Democrats seize on new evidence in first public impeachment hearing

House Democrats got what they wanted out of their first impeachment hearing on Wednesday: testimony from witnesses outlining how President TrumpDonald John TrumpSanders apologizes to Biden for supporter's op-ed Jayapal: 'We will end up with another Trump' if the US doesn't elect progressive Democrats: McConnell impeachment trial rules a 'cover up,' 'national disgrace' MORE pressured the Ukrainian government to investigate his political opponents. 

Democrats said putting the two career State Department officials on the record lays the groundwork for building their case that Trump abused his office for his own political gain.

And they secured new evidence at the start of the hearing as William Taylor, the chargé d’affaires for Ukraine, testified that his staffer had overheard Trump asking U.S. Ambassador to the European Union Gordon Sondland about the “investigations” in a July phone call.


Those investigations, Taylor said, were regarding former Vice President Joe BidenJoe BidenSanders apologizes to Biden for supporter's op-ed Jayapal: 'We will end up with another Trump' if the US doesn't elect progressive White House appoints GOP House members to advise Trump's impeachment team MORE and the business dealings of his son, as well as 2016 election interference. And Democrats seized on it as further proof that Trump himself was overseeing the effort.

“What this call indicates, as other testimony has likewise indicated, is that the instructions are coming from the president on down,” House Intelligence Committee Chairman Adam SchiffAdam Bennett SchiffWhite House appoints GOP House members to advise Trump's impeachment team Trump knocks authors of 'A Very Stable Genius': 'Two stone cold losers from Amazon WP' Democrats push back on White House impeachment claims, saying Trump believes he is above the law MORE (D-Calif.) said after the hearing.

After six weeks of closed-door depositions, Democrats are using the open hearings to air out their findings in the public sphere by displaying what they believe are the most damning lines of testimony.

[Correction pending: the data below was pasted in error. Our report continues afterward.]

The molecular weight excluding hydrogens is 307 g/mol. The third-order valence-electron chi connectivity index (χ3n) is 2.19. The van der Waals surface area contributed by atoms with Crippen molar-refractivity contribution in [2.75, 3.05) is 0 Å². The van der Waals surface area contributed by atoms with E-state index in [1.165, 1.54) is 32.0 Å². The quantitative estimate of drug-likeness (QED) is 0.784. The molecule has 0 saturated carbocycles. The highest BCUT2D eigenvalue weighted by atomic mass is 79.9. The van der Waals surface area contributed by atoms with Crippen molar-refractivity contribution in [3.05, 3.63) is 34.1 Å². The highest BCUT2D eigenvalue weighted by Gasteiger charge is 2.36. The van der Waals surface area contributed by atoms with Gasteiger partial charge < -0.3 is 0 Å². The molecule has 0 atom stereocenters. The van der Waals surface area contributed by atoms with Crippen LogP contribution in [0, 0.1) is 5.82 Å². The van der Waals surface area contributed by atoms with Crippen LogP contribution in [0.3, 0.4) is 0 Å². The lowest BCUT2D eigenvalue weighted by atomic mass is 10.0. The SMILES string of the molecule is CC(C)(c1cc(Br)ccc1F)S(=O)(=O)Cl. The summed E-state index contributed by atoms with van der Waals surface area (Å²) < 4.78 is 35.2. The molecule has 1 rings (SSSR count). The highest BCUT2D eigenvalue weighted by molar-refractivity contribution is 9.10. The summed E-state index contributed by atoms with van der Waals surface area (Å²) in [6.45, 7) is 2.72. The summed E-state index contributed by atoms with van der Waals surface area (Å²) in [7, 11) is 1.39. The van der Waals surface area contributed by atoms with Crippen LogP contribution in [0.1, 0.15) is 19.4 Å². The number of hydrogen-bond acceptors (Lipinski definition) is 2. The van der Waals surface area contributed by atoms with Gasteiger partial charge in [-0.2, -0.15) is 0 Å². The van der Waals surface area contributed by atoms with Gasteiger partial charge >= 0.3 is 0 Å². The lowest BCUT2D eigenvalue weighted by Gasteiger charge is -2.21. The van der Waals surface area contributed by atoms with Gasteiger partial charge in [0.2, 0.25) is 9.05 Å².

“I think the game changer is that the American people get to hear for themselves the evidence,” said Rep. Joaquin CastroJoaquin CastroJayapal: 'We will end up with another Trump' if the US doesn't elect progressive Congressional Progressive Caucus co-chair Jayapal endorses Sanders Sanders, Warren battle for progressive endorsements MORE (D-Texas), a member of the Intelligence Committee.

Democrats aren’t quite done with the closed-door sessions, though. They have scheduled testimony from David Holmes, the staffer who overheard Trump’s phone call with Sondland, on Friday, as well as Office of Management and Budget official Mark Sandy on Saturday.

But after former special counsel Robert MuellerRobert (Bob) Swan MuellerSchiff: Trump acquittal in Senate trial would not signal a 'failure' Jeffries blasts Trump for attack on Thunberg at impeachment hearing Live coverage: House Judiciary to vote on impeachment after surprise delay MORE’s testimony in July initially fell flat for impeachment backers, Wednesday’s hearing offered Democrats a platform to help build their impeachment case against Trump.


Taylor, in particular, delivered a lengthy opening statement that offered a richly detailed timeline of his worries that the president’s policy in Ukraine had become inappropriate and focused on securing investigations into domestic political rivals. 

He later said he had not seen another example of a president conditioning foreign aid on delivering investigations — a key part of the Democrats’ investigation into whether the Trump administration made military aid dependent on Ukraine starting the investigations into the Bidens.

Kent also testified that “as a general principle, I do not believe the United States should ask other countries to engage in selective, politically associated investigations or prosecutions against opponents of those in power, because such selective actions undermine the rule of law regardless of the country.” 

And in sharp contrast to Mueller, who repeatedly referred lawmakers to his report on Russia’s election interference and deprived them of sound bites, Taylor complied with lawmakers’ requests to read aloud text messages he had sent expressing his concerns about the Trump administration holding up military aid to Ukraine.